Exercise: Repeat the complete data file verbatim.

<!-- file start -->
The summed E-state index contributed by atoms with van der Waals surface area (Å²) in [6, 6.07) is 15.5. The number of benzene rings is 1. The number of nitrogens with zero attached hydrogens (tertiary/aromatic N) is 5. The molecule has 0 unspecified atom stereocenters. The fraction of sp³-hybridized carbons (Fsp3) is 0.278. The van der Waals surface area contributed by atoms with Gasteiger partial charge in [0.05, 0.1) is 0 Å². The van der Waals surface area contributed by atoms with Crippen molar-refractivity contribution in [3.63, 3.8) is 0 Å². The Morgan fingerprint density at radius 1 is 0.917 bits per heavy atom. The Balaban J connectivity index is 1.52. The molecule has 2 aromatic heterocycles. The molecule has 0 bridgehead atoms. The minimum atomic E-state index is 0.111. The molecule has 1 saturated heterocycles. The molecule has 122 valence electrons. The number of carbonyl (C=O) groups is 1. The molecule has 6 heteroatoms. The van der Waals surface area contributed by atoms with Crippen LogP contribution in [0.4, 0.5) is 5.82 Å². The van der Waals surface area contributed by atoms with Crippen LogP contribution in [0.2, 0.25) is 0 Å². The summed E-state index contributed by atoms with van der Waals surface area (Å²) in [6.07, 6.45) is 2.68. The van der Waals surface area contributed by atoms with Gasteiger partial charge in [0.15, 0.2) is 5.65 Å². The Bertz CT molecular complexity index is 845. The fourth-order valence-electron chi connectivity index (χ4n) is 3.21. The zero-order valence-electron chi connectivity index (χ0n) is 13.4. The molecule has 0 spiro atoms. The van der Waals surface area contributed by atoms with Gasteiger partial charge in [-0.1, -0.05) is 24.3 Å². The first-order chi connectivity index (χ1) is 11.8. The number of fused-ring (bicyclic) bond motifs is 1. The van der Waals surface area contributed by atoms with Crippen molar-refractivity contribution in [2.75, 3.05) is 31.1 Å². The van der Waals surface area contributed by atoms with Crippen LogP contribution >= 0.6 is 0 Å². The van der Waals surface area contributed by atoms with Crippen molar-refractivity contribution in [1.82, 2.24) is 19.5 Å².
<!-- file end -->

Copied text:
The summed E-state index contributed by atoms with van der Waals surface area (Å²) in [6, 6.07) is 15.5. The number of benzene rings is 1. The number of nitrogens with zero attached hydrogens (tertiary/aromatic N) is 5. The molecule has 0 unspecified atom stereocenters. The fraction of sp³-hybridized carbons (Fsp3) is 0.278. The van der Waals surface area contributed by atoms with Gasteiger partial charge in [0.05, 0.1) is 0 Å². The van der Waals surface area contributed by atoms with Crippen molar-refractivity contribution in [3.63, 3.8) is 0 Å². The Morgan fingerprint density at radius 1 is 0.917 bits per heavy atom. The Balaban J connectivity index is 1.52. The molecule has 2 aromatic heterocycles. The molecule has 0 bridgehead atoms. The minimum atomic E-state index is 0.111. The molecule has 1 saturated heterocycles. The molecule has 122 valence electrons. The number of carbonyl (C=O) groups is 1. The molecule has 6 heteroatoms. The van der Waals surface area contributed by atoms with Crippen LogP contribution in [0.4, 0.5) is 5.82 Å². The van der Waals surface area contributed by atoms with Crippen LogP contribution in [0.2, 0.25) is 0 Å². The summed E-state index contributed by atoms with van der Waals surface area (Å²) in [6.07, 6.45) is 2.68. The van der Waals surface area contributed by atoms with Gasteiger partial charge in [0.15, 0.2) is 5.65 Å². The Bertz CT molecular complexity index is 845. The fourth-order valence-electron chi connectivity index (χ4n) is 3.21. The zero-order valence-electron chi connectivity index (χ0n) is 13.4. The molecule has 0 spiro atoms. The van der Waals surface area contributed by atoms with Gasteiger partial charge in [-0.1, -0.05) is 24.3 Å². The first-order chi connectivity index (χ1) is 11.8. The number of fused-ring (bicyclic) bond motifs is 1. The van der Waals surface area contributed by atoms with Crippen molar-refractivity contribution in [2.75, 3.05) is 31.1 Å². The van der Waals surface area contributed by atoms with Crippen LogP contribution >= 0.6 is 0 Å². The van der Waals surface area contributed by atoms with Crippen molar-refractivity contribution in [1.82, 2.24) is 19.5 Å².